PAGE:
$onExternalOutput
Scalar error_train                     'Absolute error in entire training phase'
       error_test                      'Absolute error in entire testing phase'
       error_ratio                     'Ratio between error test and error train';
$offExternalOutput

error_train                            = obj.l;
error_test                             = sum(ntd, error(ntd));
if(error_train > 0,
   error_ratio = error_test/error_train;
else
   error_ratio = inf;);


In the Configuration Mode we can configure this by selecting the symbol Output Scalars:

Valuebox configuration

Inside a Value box an icon can be displayed next to the scalar value. Icons from the libraries fonts-awesome and glyphicons are available here.

JSON example


{
  "dataRendering": {
    "scalars_out": {
      "outType": "valueBox",
      "options": {
        "color": "aqua",
        "width": 4
      }
    }
  }
}
                                    

Custom renderer

Configuration

Section Custom graphics gives examples and explains in detail how to deal with custom renderers in general.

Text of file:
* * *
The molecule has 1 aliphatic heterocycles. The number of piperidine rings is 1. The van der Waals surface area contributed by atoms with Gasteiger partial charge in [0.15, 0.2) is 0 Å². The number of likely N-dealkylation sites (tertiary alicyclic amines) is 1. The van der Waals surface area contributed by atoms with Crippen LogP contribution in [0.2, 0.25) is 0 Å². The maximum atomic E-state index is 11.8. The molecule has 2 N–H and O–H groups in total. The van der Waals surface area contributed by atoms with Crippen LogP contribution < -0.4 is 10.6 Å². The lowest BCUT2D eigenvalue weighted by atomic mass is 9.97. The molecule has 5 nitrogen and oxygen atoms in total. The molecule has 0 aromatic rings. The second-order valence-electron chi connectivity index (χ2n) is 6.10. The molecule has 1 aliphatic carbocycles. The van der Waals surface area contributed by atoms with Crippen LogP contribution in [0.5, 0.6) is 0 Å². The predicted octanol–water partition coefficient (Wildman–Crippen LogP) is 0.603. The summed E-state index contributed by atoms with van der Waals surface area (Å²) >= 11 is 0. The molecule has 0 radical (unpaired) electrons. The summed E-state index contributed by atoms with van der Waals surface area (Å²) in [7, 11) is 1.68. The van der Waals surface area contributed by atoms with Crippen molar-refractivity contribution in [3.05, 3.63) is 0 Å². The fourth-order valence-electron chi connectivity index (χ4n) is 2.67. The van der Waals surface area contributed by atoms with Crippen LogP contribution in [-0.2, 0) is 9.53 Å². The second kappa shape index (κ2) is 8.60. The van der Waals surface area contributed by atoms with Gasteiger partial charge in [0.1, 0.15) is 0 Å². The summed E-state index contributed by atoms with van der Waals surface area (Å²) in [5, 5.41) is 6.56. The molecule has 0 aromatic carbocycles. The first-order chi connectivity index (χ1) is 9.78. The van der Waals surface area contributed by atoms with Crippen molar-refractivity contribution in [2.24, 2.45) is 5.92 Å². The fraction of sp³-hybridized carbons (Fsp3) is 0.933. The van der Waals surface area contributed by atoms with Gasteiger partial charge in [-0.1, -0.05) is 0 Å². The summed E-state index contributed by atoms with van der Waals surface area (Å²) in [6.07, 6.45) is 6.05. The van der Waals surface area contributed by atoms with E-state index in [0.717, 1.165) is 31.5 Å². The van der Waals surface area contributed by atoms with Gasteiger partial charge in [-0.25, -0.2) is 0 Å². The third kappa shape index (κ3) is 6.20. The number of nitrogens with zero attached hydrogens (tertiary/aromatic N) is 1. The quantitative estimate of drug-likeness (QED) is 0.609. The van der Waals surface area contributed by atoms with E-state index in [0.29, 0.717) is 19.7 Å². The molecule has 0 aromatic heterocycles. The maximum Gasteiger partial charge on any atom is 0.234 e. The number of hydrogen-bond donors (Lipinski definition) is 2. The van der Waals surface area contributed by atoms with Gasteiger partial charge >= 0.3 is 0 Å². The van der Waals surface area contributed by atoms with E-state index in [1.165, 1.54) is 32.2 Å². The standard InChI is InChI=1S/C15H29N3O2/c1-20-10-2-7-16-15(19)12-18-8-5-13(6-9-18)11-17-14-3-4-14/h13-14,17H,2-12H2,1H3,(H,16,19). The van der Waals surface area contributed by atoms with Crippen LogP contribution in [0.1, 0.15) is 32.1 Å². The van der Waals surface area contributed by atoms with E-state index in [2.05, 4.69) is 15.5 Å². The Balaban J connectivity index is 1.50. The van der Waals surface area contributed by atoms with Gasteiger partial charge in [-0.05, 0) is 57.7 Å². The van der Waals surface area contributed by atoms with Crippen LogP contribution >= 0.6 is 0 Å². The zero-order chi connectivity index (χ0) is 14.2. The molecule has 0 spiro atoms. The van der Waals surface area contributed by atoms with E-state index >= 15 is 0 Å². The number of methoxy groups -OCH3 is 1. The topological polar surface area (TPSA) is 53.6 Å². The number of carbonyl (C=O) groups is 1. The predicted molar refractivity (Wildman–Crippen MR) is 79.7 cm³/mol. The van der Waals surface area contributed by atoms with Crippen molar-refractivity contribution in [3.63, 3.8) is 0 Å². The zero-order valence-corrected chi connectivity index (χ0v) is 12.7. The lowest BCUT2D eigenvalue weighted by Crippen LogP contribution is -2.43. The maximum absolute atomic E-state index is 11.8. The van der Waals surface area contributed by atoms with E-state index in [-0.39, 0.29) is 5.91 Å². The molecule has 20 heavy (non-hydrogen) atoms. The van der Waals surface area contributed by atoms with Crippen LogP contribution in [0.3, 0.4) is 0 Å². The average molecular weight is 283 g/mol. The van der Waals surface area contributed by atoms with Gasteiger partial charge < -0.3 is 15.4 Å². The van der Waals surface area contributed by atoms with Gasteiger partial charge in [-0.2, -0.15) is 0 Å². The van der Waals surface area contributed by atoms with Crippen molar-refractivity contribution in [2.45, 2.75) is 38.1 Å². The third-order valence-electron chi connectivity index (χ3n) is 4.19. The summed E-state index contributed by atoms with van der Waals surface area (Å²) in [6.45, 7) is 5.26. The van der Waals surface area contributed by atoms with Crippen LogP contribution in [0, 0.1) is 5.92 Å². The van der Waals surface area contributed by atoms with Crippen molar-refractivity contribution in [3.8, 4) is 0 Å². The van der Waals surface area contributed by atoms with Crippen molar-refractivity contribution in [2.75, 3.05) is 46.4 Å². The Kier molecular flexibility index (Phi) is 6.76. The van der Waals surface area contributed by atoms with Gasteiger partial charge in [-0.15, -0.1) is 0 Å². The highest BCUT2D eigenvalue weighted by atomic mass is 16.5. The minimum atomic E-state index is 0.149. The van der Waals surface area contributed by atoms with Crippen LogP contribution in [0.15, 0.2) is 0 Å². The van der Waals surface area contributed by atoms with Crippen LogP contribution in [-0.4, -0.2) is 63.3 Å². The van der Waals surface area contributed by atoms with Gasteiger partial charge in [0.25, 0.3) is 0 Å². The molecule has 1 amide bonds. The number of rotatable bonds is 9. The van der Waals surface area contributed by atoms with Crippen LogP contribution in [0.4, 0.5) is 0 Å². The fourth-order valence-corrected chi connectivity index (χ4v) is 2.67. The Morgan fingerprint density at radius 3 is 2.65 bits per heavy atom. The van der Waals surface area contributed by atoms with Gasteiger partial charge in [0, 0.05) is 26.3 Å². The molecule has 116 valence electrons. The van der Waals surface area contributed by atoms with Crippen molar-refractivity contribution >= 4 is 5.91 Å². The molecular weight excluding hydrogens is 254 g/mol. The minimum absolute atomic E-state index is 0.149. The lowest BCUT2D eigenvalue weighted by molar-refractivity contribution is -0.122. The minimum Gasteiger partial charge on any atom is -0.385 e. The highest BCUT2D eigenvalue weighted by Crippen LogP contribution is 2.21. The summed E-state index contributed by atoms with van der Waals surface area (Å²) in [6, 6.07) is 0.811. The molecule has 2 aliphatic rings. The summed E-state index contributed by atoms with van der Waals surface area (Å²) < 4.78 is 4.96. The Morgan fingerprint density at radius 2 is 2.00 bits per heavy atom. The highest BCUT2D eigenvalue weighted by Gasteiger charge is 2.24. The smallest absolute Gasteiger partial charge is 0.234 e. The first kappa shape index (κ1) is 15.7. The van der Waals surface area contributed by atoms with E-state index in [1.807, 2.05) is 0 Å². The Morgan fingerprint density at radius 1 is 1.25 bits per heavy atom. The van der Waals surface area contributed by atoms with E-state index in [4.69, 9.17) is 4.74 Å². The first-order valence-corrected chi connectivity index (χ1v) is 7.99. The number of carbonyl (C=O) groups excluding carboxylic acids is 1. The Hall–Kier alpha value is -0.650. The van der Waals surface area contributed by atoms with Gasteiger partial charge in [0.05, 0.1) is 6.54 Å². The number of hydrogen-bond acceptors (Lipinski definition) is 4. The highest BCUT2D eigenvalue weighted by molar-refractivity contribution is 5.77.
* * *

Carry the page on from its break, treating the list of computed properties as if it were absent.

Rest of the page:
The Configuration Mode can be used to assist with the basic configuration for using custom graphics. If a symbol is selected for the use of a custom renderer in Configuration Mode, the following screen appears:

Custom graph configuration

The Configuration Mode gives two kinds of assistance with the custom renderer: First, the basic configuration is stored in the JSON file, where all other things are stored as well. This includes the name of the function, which defines the renderer, additional - meaning not yet in MIRO included - R packages, which are necessary to use it as well as additional datasets you want to communicate with your custom renderer. Note that additional datasets are only available when you configure a custom renderer for an output symbol! The resulting JSON snippet looks like this:


{
   "dataRendering":{
      "schedule": {
         "outType": "transportMap",
         "packages": "leaflet",
         "additionalData": ["ilocdata", "jlocdata"]
    }
   }
}
                                    

Additional datasets allow you to use multiple GAMS symbols in the same renderer function. In this example, the latitude/longitude data of plants and markets are communicated with the renderer alongside the schedule data.

Furthermore, you can add options to this snippet, for example a title or other specifications. These can then be accessed from the custom renderer function.


{
   "dataRendering":{
      "schedule": {
         "outType": "transportMap",
         "packages": "leaflet",
         "additionalData": ["ilocdata", "jlocdata"],
         "options":{
            "title":"Optimal transportation schedule"
         }
      }
   }
}
                                    

The second assistance is that the basic framework for the R code is supplied on the right side of the screen. It also explains in detail what to do with the code snippet:

Steps: